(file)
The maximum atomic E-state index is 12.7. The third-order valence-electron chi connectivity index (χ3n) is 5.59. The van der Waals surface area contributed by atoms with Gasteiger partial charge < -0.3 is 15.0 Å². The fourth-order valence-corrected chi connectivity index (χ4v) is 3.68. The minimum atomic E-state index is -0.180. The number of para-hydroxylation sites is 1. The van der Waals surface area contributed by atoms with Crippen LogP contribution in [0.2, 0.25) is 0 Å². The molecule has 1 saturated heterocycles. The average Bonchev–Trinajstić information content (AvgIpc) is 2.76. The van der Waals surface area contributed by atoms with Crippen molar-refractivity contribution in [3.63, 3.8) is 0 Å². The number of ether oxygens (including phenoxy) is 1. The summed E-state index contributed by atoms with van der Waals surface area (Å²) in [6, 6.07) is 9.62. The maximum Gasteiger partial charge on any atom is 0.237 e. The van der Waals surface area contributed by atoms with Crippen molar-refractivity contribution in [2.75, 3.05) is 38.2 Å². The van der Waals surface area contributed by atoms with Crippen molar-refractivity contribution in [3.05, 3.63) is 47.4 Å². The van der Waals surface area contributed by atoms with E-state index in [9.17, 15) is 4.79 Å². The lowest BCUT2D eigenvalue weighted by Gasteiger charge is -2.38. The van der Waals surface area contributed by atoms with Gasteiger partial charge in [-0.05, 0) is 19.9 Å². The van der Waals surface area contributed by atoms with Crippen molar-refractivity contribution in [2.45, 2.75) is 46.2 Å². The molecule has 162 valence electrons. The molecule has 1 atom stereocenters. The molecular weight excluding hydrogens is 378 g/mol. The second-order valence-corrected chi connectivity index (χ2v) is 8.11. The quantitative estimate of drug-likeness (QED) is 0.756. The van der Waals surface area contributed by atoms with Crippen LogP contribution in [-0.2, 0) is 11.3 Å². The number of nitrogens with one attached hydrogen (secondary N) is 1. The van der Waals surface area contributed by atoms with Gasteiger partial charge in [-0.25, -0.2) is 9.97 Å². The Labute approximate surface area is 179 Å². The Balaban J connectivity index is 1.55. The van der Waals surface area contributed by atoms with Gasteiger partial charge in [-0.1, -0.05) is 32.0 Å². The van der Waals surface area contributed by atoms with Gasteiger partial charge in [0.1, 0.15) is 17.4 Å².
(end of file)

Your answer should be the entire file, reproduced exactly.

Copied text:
The maximum atomic E-state index is 12.7. The third-order valence-electron chi connectivity index (χ3n) is 5.59. The van der Waals surface area contributed by atoms with Gasteiger partial charge < -0.3 is 15.0 Å². The fourth-order valence-corrected chi connectivity index (χ4v) is 3.68. The minimum atomic E-state index is -0.180. The number of para-hydroxylation sites is 1. The van der Waals surface area contributed by atoms with Crippen LogP contribution in [0.2, 0.25) is 0 Å². The molecule has 1 saturated heterocycles. The average Bonchev–Trinajstić information content (AvgIpc) is 2.76. The van der Waals surface area contributed by atoms with Crippen molar-refractivity contribution in [3.63, 3.8) is 0 Å². The number of ether oxygens (including phenoxy) is 1. The summed E-state index contributed by atoms with van der Waals surface area (Å²) in [6, 6.07) is 9.62. The maximum Gasteiger partial charge on any atom is 0.237 e. The van der Waals surface area contributed by atoms with Crippen molar-refractivity contribution in [2.75, 3.05) is 38.2 Å². The van der Waals surface area contributed by atoms with Crippen molar-refractivity contribution in [3.05, 3.63) is 47.4 Å². The van der Waals surface area contributed by atoms with E-state index in [9.17, 15) is 4.79 Å². The lowest BCUT2D eigenvalue weighted by Gasteiger charge is -2.38. The van der Waals surface area contributed by atoms with Gasteiger partial charge in [-0.05, 0) is 19.9 Å². The van der Waals surface area contributed by atoms with Crippen molar-refractivity contribution in [2.45, 2.75) is 46.2 Å². The molecule has 162 valence electrons. The molecule has 1 atom stereocenters. The molecular weight excluding hydrogens is 378 g/mol. The second-order valence-corrected chi connectivity index (χ2v) is 8.11. The quantitative estimate of drug-likeness (QED) is 0.756. The van der Waals surface area contributed by atoms with Crippen LogP contribution in [-0.2, 0) is 11.3 Å². The number of nitrogens with one attached hydrogen (secondary N) is 1. The van der Waals surface area contributed by atoms with Gasteiger partial charge in [-0.25, -0.2) is 9.97 Å². The Labute approximate surface area is 179 Å². The Balaban J connectivity index is 1.55. The van der Waals surface area contributed by atoms with Gasteiger partial charge in [-0.1, -0.05) is 32.0 Å². The van der Waals surface area contributed by atoms with Gasteiger partial charge in [0.1, 0.15) is 17.4 Å².